When I selected the F-4 aircraft as my choice to fly, I knew that I had selected SEA as an assignment. The F-4 was the workhorse fighter of the Vietnam War and virtually ensured that I would find myself in combat soon. To prepare for combat, I arrived at Fairchild AFB near Spokane, Washington for two weeks of basic survival training. The training taught the basic skills of how to deal with bailing out over a wilderness area, but since the U.S. was in the middle of a major air war in Vietnam, it also included a mock POW camp to prepare aircrew members for the possibility of capture.
The Training was officially called — SERE – Survival, Evasion, Resistance, and Escape. Survival and Evasion and Escape were taught in the wilds of Washington State. You were taken to the field and trekked for several days while trying to evade a force of instructors. While in the field you learned land navigation, camouflage, communication techniques, and how to improvise needed tools and equipment. The trek itself was physcially exhausting and made through old growth and clear cut forested areas, that were very difficult to negotiate. Resistance was taught in a POW camp experience.
The POW training was pretty grim. To get you ready for it, you had to negotiate an obstacle course in the dark and then when you were tired and exhausted, you were taken “prisoner,”
From that moment, we were no longer officers of the United States — we became non-beings: hooded, pushed, man-handled, and with some anxiety awaiting what was to come. That came quickly as we were ordered to strip, and a flown blown strip search was undertaken as the guards commented on our physical attributes or lack there of. Humiliation was a powerful weapon and wielded regularly.
In the camp they kept you up all night to wear you down. Wearing you down included interrogations. Like a real POW camp the interrogators knew your background and used this information against you. If you were married they told you that your wife would never know what happened to you. If you were short like me, they called you a dwarf. Anything that could be used to break you was used. One thing in particular was very stressful. You were put into a small box, about 24 inches wide and long and only 3 feet high, I remember I had to be hunched over in it and there was not much room beyond my shoulders on each side. Now I am not a big man, I top out at about 5 feet 5 inches and I could barely fit in the box. I cannot imagine how a man over six feet tall fit into this small enclosure. Once in the box and the door closed it was total darkness and all sense of time was lost. Even today I do not know how long I was in the box, but after some length of time I was let out for more interrogations.
Depending upon your rank, the degree of stress and severity in the training varied. The more senior men ( majors and Lt Colonels) were made “prisoner” leaders and held responsible for the men under their command. The pressure that was put on them was very great and we lowly captains were for once glad that we were lowly captains. That is not to say that we got off easy. They made me a “Camp Guard” with a rifle and I was forced to give orders to the other prisoners. I assume it was because I had not been willing to give answers during interrogation. This went on for several hours until I was able to convince them that I was sick. At the time, I could easily trigger my gag reflect and I started to act if I was convulsing. It was a good performance and they finally let me alone. Later in the debrief, the instructor would tell me that this was exactly the kind of thing to do to fool them and resist under pressure.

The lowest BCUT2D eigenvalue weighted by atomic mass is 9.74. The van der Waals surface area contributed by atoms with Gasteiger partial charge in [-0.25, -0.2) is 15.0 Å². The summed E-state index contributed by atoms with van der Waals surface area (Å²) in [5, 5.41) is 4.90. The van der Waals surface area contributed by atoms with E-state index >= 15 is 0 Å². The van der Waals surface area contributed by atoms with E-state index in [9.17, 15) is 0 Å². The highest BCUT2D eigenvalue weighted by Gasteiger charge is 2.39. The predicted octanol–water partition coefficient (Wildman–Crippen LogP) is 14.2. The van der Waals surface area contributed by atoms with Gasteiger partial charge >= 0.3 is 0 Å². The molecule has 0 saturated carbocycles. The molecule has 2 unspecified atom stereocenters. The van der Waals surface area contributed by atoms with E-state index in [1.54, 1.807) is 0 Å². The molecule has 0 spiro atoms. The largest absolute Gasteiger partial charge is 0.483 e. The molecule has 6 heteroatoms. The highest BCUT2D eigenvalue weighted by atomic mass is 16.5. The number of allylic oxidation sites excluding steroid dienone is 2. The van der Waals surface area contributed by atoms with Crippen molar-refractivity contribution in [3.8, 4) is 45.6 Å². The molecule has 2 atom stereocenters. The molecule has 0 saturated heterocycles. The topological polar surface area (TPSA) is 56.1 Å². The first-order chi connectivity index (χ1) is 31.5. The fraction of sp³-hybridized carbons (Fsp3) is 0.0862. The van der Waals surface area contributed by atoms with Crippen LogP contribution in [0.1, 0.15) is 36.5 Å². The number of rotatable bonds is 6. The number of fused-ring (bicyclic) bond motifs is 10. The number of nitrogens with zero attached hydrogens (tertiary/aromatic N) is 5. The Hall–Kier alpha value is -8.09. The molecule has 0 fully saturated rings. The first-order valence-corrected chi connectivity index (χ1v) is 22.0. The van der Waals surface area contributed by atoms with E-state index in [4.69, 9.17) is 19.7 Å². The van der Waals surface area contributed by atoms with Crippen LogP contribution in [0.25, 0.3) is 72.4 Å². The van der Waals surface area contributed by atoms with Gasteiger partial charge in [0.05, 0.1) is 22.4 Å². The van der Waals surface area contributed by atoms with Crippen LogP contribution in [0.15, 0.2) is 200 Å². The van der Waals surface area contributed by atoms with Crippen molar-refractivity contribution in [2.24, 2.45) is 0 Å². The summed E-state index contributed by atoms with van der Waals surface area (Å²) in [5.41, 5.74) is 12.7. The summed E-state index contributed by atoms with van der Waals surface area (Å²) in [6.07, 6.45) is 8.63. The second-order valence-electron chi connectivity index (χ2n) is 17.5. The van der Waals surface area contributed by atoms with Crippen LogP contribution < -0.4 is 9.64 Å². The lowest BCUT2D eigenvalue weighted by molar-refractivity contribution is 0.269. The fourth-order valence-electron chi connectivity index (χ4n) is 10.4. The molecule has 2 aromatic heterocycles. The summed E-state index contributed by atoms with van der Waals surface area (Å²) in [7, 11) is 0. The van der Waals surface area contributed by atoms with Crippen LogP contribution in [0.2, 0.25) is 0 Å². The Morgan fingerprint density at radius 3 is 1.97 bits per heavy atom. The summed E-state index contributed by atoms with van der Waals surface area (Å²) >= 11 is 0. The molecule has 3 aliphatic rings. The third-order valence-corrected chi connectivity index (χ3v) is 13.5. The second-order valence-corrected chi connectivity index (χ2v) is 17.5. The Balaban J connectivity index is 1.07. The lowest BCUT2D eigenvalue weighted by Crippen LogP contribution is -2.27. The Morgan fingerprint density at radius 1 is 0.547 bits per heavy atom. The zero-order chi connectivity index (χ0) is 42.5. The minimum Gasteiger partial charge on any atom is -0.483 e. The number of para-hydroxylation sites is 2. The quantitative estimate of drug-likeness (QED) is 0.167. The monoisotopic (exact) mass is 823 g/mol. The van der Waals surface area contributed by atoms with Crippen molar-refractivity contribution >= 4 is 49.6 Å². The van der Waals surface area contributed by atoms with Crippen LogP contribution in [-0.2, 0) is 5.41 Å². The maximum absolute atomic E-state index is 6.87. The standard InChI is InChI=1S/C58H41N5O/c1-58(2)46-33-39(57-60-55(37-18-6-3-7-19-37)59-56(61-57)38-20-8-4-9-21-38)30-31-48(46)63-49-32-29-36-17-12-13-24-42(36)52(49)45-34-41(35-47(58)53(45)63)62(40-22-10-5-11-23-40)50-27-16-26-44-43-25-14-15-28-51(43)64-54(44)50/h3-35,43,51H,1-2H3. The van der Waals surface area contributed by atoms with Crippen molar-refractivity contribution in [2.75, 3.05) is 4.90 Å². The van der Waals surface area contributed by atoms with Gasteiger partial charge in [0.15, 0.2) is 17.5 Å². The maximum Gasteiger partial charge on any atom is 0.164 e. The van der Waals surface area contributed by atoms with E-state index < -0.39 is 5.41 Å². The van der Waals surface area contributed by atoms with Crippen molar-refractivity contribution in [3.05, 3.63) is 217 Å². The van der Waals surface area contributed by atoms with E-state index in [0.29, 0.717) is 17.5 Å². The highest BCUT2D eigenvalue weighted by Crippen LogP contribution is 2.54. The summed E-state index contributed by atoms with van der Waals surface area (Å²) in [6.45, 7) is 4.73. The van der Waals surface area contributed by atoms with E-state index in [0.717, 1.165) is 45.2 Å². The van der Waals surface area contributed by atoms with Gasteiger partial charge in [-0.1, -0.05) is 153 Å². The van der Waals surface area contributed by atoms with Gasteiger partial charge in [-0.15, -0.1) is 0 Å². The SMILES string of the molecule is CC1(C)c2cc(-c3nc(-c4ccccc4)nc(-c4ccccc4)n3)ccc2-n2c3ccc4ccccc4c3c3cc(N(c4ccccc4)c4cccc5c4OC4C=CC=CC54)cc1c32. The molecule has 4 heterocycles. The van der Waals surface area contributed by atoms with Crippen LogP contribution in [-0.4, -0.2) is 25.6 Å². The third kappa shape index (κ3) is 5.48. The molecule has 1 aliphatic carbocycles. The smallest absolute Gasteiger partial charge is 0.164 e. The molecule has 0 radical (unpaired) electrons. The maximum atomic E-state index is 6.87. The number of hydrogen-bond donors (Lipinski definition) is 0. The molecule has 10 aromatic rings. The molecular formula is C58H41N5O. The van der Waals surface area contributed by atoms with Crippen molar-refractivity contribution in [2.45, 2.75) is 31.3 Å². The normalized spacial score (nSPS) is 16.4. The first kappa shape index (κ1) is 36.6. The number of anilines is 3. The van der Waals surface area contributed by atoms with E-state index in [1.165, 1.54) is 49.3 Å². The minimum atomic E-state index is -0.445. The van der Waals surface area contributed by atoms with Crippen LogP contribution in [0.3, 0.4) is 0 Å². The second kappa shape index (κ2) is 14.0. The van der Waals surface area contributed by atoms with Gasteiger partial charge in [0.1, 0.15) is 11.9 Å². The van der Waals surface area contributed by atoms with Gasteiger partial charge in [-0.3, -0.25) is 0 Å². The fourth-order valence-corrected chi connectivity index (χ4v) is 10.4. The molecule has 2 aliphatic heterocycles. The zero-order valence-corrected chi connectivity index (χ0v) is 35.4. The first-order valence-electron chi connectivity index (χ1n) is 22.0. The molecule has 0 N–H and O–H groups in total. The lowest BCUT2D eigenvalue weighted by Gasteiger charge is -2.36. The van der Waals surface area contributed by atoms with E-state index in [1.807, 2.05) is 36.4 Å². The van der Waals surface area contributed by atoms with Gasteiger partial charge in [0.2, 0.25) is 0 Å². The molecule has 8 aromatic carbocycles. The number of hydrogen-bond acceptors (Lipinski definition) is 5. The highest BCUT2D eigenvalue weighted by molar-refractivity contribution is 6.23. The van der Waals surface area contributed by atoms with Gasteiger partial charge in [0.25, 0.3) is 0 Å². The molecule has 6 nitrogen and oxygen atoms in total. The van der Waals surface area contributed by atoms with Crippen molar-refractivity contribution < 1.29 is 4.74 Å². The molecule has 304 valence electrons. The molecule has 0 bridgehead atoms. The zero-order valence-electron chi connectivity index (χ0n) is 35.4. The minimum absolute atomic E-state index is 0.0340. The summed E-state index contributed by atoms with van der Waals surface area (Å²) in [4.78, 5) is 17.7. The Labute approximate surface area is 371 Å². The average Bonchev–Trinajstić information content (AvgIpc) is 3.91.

Although the code of conduct stated we were to give only name, rank, and service number, that was clearly not going to be the case and the Air Force prepared us for the worse.
The morning of the last day they had everyone line up at dawn and the guards were, of course, yelling and harassing us. They told us that we had performed poorly and were a disgrace and that we had made so many mistakes that we thought that they weren’t going to let us out – it was so grim and we were so beaten down. They made everyone stand at attention and continued to scream and yell at us for an extended time.
Then when we were really feeling miserable, they ordered us to do an about-face and we thought we were heading back to the compound for more abuse.
And there was the American Flag flying on the pole, high in the morning sun.
It was the most beautiful thing I had ever seen; I really can’t even think about it without getting emotional.
It was truly an eye-opening introduction into what might happen if you were captured.
Even today, I can’t imagine what the men who went through the actual camps experienced, it had to be 1000 times worse than my small introduction to it. Yet, this training was probably was one of the best experiences I have ever had in my life.
Later, when I flew in Alaska, I met Captain Roger Locher, a brave man who had evaded the North Vietnamese on the ground for 23 days and then was rescued. SERE training was put to good use by Roger who had taken its lessons to heart. His evasion and escape was even more amazing as it had happened very close to Hanoi and his rescue was the deepest inside North Vietnam during the entire War.
If anyone ever had the “Right Stuff,” it was Roger.
For the complete story of Roger Locher see www. http://en.wikipedia.org/wiki/Roger_Locher